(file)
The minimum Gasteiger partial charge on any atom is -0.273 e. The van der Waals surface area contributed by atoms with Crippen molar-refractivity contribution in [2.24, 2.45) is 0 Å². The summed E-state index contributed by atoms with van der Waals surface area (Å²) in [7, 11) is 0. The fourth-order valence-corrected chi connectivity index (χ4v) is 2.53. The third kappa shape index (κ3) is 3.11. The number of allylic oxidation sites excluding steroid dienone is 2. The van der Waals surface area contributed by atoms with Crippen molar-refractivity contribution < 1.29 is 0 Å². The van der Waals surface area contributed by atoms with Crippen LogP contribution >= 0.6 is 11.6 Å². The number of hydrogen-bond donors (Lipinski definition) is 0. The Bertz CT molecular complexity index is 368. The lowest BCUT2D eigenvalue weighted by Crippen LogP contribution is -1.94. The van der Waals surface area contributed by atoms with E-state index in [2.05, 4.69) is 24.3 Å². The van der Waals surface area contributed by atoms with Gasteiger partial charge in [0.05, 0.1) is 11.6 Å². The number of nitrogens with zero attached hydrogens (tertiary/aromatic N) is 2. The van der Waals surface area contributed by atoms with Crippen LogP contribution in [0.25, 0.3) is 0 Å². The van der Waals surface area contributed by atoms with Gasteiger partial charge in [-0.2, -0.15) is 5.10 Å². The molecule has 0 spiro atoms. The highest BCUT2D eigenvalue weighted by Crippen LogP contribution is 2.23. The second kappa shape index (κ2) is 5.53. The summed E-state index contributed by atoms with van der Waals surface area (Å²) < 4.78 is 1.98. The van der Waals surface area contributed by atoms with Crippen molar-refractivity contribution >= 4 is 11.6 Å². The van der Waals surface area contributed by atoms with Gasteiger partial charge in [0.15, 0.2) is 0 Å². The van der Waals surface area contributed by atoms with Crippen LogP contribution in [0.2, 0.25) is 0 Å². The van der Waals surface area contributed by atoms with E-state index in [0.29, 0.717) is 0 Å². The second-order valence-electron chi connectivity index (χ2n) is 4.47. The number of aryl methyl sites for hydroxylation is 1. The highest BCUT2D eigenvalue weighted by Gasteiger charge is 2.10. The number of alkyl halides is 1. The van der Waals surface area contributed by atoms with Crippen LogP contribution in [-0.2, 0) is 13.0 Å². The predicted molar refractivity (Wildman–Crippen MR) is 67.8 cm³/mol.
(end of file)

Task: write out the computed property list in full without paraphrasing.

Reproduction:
The minimum Gasteiger partial charge on any atom is -0.273 e. The van der Waals surface area contributed by atoms with Crippen molar-refractivity contribution in [2.24, 2.45) is 0 Å². The summed E-state index contributed by atoms with van der Waals surface area (Å²) in [7, 11) is 0. The fourth-order valence-corrected chi connectivity index (χ4v) is 2.53. The third kappa shape index (κ3) is 3.11. The number of allylic oxidation sites excluding steroid dienone is 2. The van der Waals surface area contributed by atoms with Crippen molar-refractivity contribution < 1.29 is 0 Å². The van der Waals surface area contributed by atoms with Crippen LogP contribution >= 0.6 is 11.6 Å². The number of hydrogen-bond donors (Lipinski definition) is 0. The Bertz CT molecular complexity index is 368. The lowest BCUT2D eigenvalue weighted by Crippen LogP contribution is -1.94. The van der Waals surface area contributed by atoms with E-state index in [2.05, 4.69) is 24.3 Å². The van der Waals surface area contributed by atoms with Gasteiger partial charge in [0.05, 0.1) is 11.6 Å². The number of nitrogens with zero attached hydrogens (tertiary/aromatic N) is 2. The van der Waals surface area contributed by atoms with Crippen LogP contribution in [0.25, 0.3) is 0 Å². The van der Waals surface area contributed by atoms with Gasteiger partial charge in [-0.2, -0.15) is 5.10 Å². The molecule has 0 spiro atoms. The highest BCUT2D eigenvalue weighted by Crippen LogP contribution is 2.23. The second kappa shape index (κ2) is 5.53. The summed E-state index contributed by atoms with van der Waals surface area (Å²) < 4.78 is 1.98. The van der Waals surface area contributed by atoms with Crippen molar-refractivity contribution >= 4 is 11.6 Å². The van der Waals surface area contributed by atoms with Gasteiger partial charge in [0.15, 0.2) is 0 Å². The van der Waals surface area contributed by atoms with Crippen LogP contribution in [0.2, 0.25) is 0 Å². The van der Waals surface area contributed by atoms with E-state index in [0.29, 0.717) is 0 Å². The second-order valence-electron chi connectivity index (χ2n) is 4.47. The number of aryl methyl sites for hydroxylation is 1. The highest BCUT2D eigenvalue weighted by Gasteiger charge is 2.10. The number of alkyl halides is 1. The van der Waals surface area contributed by atoms with Crippen LogP contribution in [-0.2, 0) is 13.0 Å². The predicted molar refractivity (Wildman–Crippen MR) is 67.8 cm³/mol.